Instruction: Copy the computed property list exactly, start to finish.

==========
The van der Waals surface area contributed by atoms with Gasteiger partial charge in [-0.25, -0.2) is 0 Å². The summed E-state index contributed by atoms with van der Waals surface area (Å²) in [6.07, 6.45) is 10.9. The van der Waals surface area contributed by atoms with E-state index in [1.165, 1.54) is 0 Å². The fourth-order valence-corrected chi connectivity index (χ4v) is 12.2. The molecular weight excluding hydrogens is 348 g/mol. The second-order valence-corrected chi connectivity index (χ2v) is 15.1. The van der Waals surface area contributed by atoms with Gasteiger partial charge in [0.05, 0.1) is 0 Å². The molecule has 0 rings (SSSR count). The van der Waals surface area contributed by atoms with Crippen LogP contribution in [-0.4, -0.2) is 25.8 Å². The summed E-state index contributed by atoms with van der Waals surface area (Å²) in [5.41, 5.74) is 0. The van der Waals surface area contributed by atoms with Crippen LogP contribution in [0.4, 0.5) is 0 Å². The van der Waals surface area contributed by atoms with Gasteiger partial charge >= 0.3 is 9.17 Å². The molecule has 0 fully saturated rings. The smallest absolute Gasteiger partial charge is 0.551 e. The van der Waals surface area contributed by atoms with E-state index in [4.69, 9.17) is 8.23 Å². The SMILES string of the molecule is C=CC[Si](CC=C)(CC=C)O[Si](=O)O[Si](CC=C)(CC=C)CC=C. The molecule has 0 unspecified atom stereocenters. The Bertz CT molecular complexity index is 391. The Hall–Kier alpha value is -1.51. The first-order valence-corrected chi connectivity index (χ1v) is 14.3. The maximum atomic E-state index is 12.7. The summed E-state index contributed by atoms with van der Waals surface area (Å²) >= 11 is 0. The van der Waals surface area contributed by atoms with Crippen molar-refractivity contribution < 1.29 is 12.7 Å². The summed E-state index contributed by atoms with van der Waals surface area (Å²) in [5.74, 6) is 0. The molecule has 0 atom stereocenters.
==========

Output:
The van der Waals surface area contributed by atoms with Gasteiger partial charge in [-0.25, -0.2) is 0 Å². The summed E-state index contributed by atoms with van der Waals surface area (Å²) in [6.07, 6.45) is 10.9. The van der Waals surface area contributed by atoms with E-state index in [1.165, 1.54) is 0 Å². The fourth-order valence-corrected chi connectivity index (χ4v) is 12.2. The molecular weight excluding hydrogens is 348 g/mol. The second-order valence-corrected chi connectivity index (χ2v) is 15.1. The van der Waals surface area contributed by atoms with Gasteiger partial charge in [0.05, 0.1) is 0 Å². The molecule has 0 rings (SSSR count). The van der Waals surface area contributed by atoms with Crippen LogP contribution in [-0.4, -0.2) is 25.8 Å². The summed E-state index contributed by atoms with van der Waals surface area (Å²) in [5.41, 5.74) is 0. The van der Waals surface area contributed by atoms with Crippen LogP contribution in [0.4, 0.5) is 0 Å². The van der Waals surface area contributed by atoms with Gasteiger partial charge >= 0.3 is 9.17 Å². The molecule has 0 fully saturated rings. The smallest absolute Gasteiger partial charge is 0.551 e. The van der Waals surface area contributed by atoms with E-state index in [4.69, 9.17) is 8.23 Å². The SMILES string of the molecule is C=CC[Si](CC=C)(CC=C)O[Si](=O)O[Si](CC=C)(CC=C)CC=C. The molecule has 0 unspecified atom stereocenters. The Bertz CT molecular complexity index is 391. The Hall–Kier alpha value is -1.51. The first-order valence-corrected chi connectivity index (χ1v) is 14.3. The maximum atomic E-state index is 12.7. The summed E-state index contributed by atoms with van der Waals surface area (Å²) >= 11 is 0. The van der Waals surface area contributed by atoms with Crippen molar-refractivity contribution < 1.29 is 12.7 Å². The summed E-state index contributed by atoms with van der Waals surface area (Å²) in [5.74, 6) is 0. The molecule has 0 atom stereocenters.